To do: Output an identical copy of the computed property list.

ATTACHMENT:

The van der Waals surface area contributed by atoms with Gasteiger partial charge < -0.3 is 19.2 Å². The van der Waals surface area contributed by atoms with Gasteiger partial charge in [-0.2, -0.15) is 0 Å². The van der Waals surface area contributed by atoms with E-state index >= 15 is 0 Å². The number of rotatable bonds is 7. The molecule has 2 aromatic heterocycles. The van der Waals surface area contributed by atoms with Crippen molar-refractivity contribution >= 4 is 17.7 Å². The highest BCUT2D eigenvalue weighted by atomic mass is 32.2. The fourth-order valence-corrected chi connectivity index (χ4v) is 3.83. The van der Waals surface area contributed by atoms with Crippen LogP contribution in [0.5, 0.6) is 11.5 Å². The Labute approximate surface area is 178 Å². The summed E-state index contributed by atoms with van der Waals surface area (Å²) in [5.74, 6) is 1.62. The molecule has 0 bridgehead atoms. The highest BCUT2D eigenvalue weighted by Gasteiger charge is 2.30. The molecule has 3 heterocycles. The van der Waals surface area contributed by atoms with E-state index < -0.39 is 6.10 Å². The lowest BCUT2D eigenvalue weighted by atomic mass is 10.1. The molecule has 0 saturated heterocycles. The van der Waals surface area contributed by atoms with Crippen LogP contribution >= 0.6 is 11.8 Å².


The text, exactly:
The van der Waals surface area contributed by atoms with Gasteiger partial charge < -0.3 is 19.2 Å². The van der Waals surface area contributed by atoms with Gasteiger partial charge in [-0.2, -0.15) is 0 Å². The van der Waals surface area contributed by atoms with E-state index >= 15 is 0 Å². The number of rotatable bonds is 7. The molecule has 2 aromatic heterocycles. The van der Waals surface area contributed by atoms with Crippen molar-refractivity contribution >= 4 is 17.7 Å². The highest BCUT2D eigenvalue weighted by atomic mass is 32.2. The fourth-order valence-corrected chi connectivity index (χ4v) is 3.83. The van der Waals surface area contributed by atoms with Crippen LogP contribution in [0.5, 0.6) is 11.5 Å². The Labute approximate surface area is 178 Å². The summed E-state index contributed by atoms with van der Waals surface area (Å²) in [5.74, 6) is 1.62. The molecule has 0 bridgehead atoms. The highest BCUT2D eigenvalue weighted by Gasteiger charge is 2.30. The molecule has 3 heterocycles. The van der Waals surface area contributed by atoms with E-state index < -0.39 is 6.10 Å². The lowest BCUT2D eigenvalue weighted by atomic mass is 10.1. The molecule has 0 saturated heterocycles. The van der Waals surface area contributed by atoms with Crippen LogP contribution >= 0.6 is 11.8 Å².